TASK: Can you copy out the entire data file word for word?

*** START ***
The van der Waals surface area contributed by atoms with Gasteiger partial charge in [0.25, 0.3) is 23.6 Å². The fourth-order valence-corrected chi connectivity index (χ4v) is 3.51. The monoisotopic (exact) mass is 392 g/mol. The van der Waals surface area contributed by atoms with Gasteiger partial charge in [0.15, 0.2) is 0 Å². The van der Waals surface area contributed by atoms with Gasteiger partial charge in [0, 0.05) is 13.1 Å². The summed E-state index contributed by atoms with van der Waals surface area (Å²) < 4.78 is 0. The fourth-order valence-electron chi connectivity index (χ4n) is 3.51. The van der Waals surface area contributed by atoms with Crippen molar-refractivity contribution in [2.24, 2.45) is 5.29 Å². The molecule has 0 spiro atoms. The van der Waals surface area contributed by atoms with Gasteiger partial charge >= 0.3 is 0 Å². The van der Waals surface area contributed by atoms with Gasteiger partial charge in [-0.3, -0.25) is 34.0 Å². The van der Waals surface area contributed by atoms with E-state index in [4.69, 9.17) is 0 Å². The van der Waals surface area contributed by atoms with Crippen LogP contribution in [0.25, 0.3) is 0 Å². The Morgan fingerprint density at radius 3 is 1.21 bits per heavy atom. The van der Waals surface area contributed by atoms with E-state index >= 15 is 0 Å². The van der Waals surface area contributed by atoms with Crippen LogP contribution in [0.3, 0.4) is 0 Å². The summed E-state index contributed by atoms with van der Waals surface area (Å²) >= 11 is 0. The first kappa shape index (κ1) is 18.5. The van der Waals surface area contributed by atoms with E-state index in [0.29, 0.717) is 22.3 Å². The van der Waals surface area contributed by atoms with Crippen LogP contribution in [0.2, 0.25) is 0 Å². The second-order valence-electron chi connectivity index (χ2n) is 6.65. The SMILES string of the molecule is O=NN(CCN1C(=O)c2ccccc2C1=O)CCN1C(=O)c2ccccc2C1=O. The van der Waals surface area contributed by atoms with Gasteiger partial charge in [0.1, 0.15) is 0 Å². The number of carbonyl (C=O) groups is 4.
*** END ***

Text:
The van der Waals surface area contributed by atoms with Gasteiger partial charge in [0.25, 0.3) is 23.6 Å². The fourth-order valence-corrected chi connectivity index (χ4v) is 3.51. The monoisotopic (exact) mass is 392 g/mol. The van der Waals surface area contributed by atoms with Gasteiger partial charge in [0.15, 0.2) is 0 Å². The van der Waals surface area contributed by atoms with Gasteiger partial charge in [0, 0.05) is 13.1 Å². The summed E-state index contributed by atoms with van der Waals surface area (Å²) < 4.78 is 0. The fourth-order valence-electron chi connectivity index (χ4n) is 3.51. The van der Waals surface area contributed by atoms with Crippen molar-refractivity contribution in [2.24, 2.45) is 5.29 Å². The molecule has 0 spiro atoms. The van der Waals surface area contributed by atoms with Gasteiger partial charge >= 0.3 is 0 Å². The van der Waals surface area contributed by atoms with Gasteiger partial charge in [-0.3, -0.25) is 34.0 Å². The van der Waals surface area contributed by atoms with E-state index in [4.69, 9.17) is 0 Å². The van der Waals surface area contributed by atoms with Crippen LogP contribution in [0.25, 0.3) is 0 Å². The Morgan fingerprint density at radius 3 is 1.21 bits per heavy atom. The van der Waals surface area contributed by atoms with E-state index >= 15 is 0 Å². The van der Waals surface area contributed by atoms with Crippen LogP contribution in [0.3, 0.4) is 0 Å². The summed E-state index contributed by atoms with van der Waals surface area (Å²) >= 11 is 0. The first kappa shape index (κ1) is 18.5. The van der Waals surface area contributed by atoms with E-state index in [0.29, 0.717) is 22.3 Å². The van der Waals surface area contributed by atoms with Crippen LogP contribution in [0.2, 0.25) is 0 Å². The second-order valence-electron chi connectivity index (χ2n) is 6.65. The SMILES string of the molecule is O=NN(CCN1C(=O)c2ccccc2C1=O)CCN1C(=O)c2ccccc2C1=O. The van der Waals surface area contributed by atoms with Gasteiger partial charge in [0.1, 0.15) is 0 Å². The number of carbonyl (C=O) groups is 4.